‘Banned’ 1984 Prototype Nike Air Jordan Sneakers Fetch Over $325,000 At Auction

The basketball sneakers that literally changed the game scored hundreds of thousands at auction. A pair of 1984 Michael Jordan Player Sample Prototype Banned Nike “Air Jordan” sneakers sold for $325,085 at Grey Flannel Auctions. It’s the first time these banned Air Jordans were made public.

1984 Michael Jordan Player Sample Prototype Banned Nike 'Air Jordan' Black & Red 1 Shoes
1984 Michael Jordan Player Sample Prototype Banned Nike ‘Air Jordan’ Black & Red 1 Shoes. (credit: Grey Flannel Auctions)

There were 17 bids before the auction ended on Monday.

“These are arguably the most important individual pair of sneakers ever to be publicly offered. Michael Jordan single handedly reshaped sports marketing by way of his revolutionary endeavors with Nike, who in 1984, took a longshot on him, which turned out to be a win that no one (maybe aside from Michael and Mrs. Jordan) could have ever predicted. There is no more recognizable brand in the world today,” Grey Flannel Auctions wrote in the description lot.

A college basketball team in Oregon tested out these prototype Nike Air Jordans in 1984. Nike ended up giving the college basketball coach these pair of sneakers, who went on to give them to the consignor. The consignor stored and preserved these one-of-a-kind sneakers for 40 years before they were made public at auction.

During the mid-1980s, the NBA had a rule that shoes must be 51 percent white and in accordance with the sneakers that the rest of the team was wearing. However, these prototype Air Jordans were black and red, matching the Chicago Bulls’ colors.

“Nike designed the Air Jordan I based on the Chicago Bulls colorway and intentionally paid the subsequent fines imposed by the NBA (approximately $15,000 per game in today’s terms). Nike had taken advantage of this marketing opportunity with the Air Jordan I ‘Banned’ advertisement. Nike created a revolutionary new basketball shoe,” notes Grey Flannel Auctions.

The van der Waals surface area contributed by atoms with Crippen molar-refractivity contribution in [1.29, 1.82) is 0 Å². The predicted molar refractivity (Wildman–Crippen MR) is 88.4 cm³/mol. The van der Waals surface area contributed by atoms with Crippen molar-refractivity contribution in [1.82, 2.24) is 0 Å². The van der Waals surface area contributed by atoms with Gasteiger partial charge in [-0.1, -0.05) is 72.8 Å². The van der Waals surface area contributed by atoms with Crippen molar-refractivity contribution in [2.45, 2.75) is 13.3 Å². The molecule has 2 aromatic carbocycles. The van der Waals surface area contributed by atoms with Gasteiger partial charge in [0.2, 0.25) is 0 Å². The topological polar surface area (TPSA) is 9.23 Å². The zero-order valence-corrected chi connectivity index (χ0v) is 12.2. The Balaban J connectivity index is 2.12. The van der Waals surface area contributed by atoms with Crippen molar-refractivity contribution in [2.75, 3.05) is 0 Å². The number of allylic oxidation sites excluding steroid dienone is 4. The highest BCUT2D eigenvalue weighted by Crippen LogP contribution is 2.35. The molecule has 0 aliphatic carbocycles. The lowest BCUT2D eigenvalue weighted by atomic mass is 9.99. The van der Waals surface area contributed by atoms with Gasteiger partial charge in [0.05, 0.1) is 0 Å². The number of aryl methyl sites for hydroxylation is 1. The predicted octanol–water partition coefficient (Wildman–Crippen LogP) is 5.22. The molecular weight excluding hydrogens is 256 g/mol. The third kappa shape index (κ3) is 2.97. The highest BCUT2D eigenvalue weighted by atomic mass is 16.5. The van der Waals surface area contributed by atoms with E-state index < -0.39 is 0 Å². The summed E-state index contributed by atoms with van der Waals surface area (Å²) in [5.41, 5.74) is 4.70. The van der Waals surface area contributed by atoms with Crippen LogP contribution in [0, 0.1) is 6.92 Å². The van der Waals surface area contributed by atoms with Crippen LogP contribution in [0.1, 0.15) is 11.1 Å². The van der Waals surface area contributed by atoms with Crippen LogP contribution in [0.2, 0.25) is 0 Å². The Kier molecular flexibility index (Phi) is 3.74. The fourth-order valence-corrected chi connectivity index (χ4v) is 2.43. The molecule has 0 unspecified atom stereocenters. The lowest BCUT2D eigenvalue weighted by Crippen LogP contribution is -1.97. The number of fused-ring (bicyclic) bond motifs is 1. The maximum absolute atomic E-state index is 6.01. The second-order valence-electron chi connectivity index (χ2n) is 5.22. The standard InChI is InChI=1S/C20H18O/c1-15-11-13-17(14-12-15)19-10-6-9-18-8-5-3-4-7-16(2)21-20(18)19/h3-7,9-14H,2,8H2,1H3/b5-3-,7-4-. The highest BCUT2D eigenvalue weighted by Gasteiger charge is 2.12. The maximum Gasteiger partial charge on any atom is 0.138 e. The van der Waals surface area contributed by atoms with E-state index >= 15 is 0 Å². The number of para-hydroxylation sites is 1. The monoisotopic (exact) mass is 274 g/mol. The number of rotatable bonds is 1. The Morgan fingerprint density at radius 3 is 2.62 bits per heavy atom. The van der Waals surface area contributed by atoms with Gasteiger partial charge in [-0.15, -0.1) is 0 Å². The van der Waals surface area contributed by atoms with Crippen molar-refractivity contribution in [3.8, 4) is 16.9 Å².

However, on Oct. 18, 1984, the NBA threw the prototype Air Jordan sneakers out of the game for defying its shoe rule. That didn’t stop Nike from releasing the Air Jordan sneaker line in 1985 — earning $126 million in their first year.

1984 Michael Jordan Player Sample Prototype Banned Nike 'Air Jordan.'
1984 Michael Jordan Player Sample Prototype Banned Nike ‘Air Jordan.’ (credit: Grey Flannel Auctions)

“The pair of sneakers offered here, are the birth of the Jordan brand, predating the ‘Jumpman’ and ‘wings’ logos, simply marked ‘Air Jordan,'” the description lot reads. “The left sneaker is a size 13 and the right size 13.5, which was a trademark of Jordan, custom ordered to his unique requirements. The promo-code inside the heel of the left shoe reads ‘13 BH-101684-A-TY’ and the right, reading ‘131/2 BH-101684-A-TY’. The outside of each heel is stamped ‘AIR JORDAN’ in black. ‘NIKE’ with the underlying Swoosh logo on the tongues. Black and red ‘BRed’ colorway.”

In February, a set of six individual sneakers worn by Jordan during the clinching games of his six career NBA championships sold for $8 million, setting a global auction record for game-worn sneakers. Earlier this month, Jordan’s 2003-04 Upper Deck Ultimate Collection Game-Used Chicago Bulls Logoman Autograph 1/1 sold for $2.928 million, making it the most expensive MJ basketball card of all-time.

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